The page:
Smorgasbord Health Column – Nutrients we need – Vitamin B6 – Pyridoxine – Blood Health and Depression.

B6 is a water-soluble vitamin that exists in three major chemical forms: Pyridoxine, pyridoxal and pyridoxamine.

Being water soluble it is necessary to replace this vitamin every day from your diet and B6 plays such a crucial role in so many functions of the body that a deficiency can have a huge impact on your health.

What is B6 necessary for?

It is required for over 100 enzymes that metabolise the protein that you eat. Along with the mineral Iron, it is essential for healthy blood. The nervous and immune systems also require vitamin B6 to function efficiently. It is also necessary for our overall feeling of wellbeing as it converts the amino acid tryptophan, which is essential for the production of neurotransmitters such as serotonin in the brain.

Without B6 you would not be able to manufacture haemoglobin to carry oxygen around the body. Once the haemoglobin is produced the vitamin also helps increase the amount of oxygen it can carry. A deficiency therefore is one of the leading causes of anaemia and I shall be covering the components that make up our blood and the most common forms of anaemia during the next few days.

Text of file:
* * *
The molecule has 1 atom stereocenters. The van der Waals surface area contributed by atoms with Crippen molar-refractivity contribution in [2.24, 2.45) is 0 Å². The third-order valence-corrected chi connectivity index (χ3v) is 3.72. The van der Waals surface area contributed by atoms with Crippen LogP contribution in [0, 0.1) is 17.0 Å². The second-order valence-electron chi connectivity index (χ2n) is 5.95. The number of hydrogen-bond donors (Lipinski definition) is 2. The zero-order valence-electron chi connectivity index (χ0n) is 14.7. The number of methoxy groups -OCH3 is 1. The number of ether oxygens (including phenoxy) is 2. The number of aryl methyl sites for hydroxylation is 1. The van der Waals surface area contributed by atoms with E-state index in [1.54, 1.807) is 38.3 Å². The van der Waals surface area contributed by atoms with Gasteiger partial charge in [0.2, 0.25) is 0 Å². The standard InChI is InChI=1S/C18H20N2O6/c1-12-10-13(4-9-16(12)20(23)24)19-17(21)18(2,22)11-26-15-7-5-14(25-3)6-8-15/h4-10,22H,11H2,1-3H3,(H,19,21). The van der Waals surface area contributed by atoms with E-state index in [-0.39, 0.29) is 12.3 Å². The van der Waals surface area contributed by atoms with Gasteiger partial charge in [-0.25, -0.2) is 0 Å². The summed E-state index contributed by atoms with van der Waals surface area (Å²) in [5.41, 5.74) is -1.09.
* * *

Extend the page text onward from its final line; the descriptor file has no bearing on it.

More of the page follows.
Without a healthy immune system we are at the mercy of any bacteria or virus that takes a fancy to us. A complicated biochemical interaction is required to ensure we can fight off infections; the food that we eat plays a vital role in producing the white blood cells that form the defence system. B6 ensures that the food that eat is metabolised efficiently thus producing enough of these cells.

Additionally B6 helps keep your lymph system healthy by maintaining the thymus, spleen and lymph nodes. The lymph system runs parallel to your circulatory system and is the battleground for the white blood cells and the viruses.

Blood sugar levels can fluctuate depending on the types of food that we eat particularly carbohydrates. If you are not eating sufficient calories your body uses B6 to convert stored carbohydrate or other nutrients to glucose to maintain normal blood sugar levels. This is one of the reasons that people on crash diets can suffer dizziness and fatigue. Without sufficient intake of food they are not replenishing their B6 on a regular basis. Because they are taking in too little calories for their body to function and they do not have B6 to convert any stored energy, they become weakened.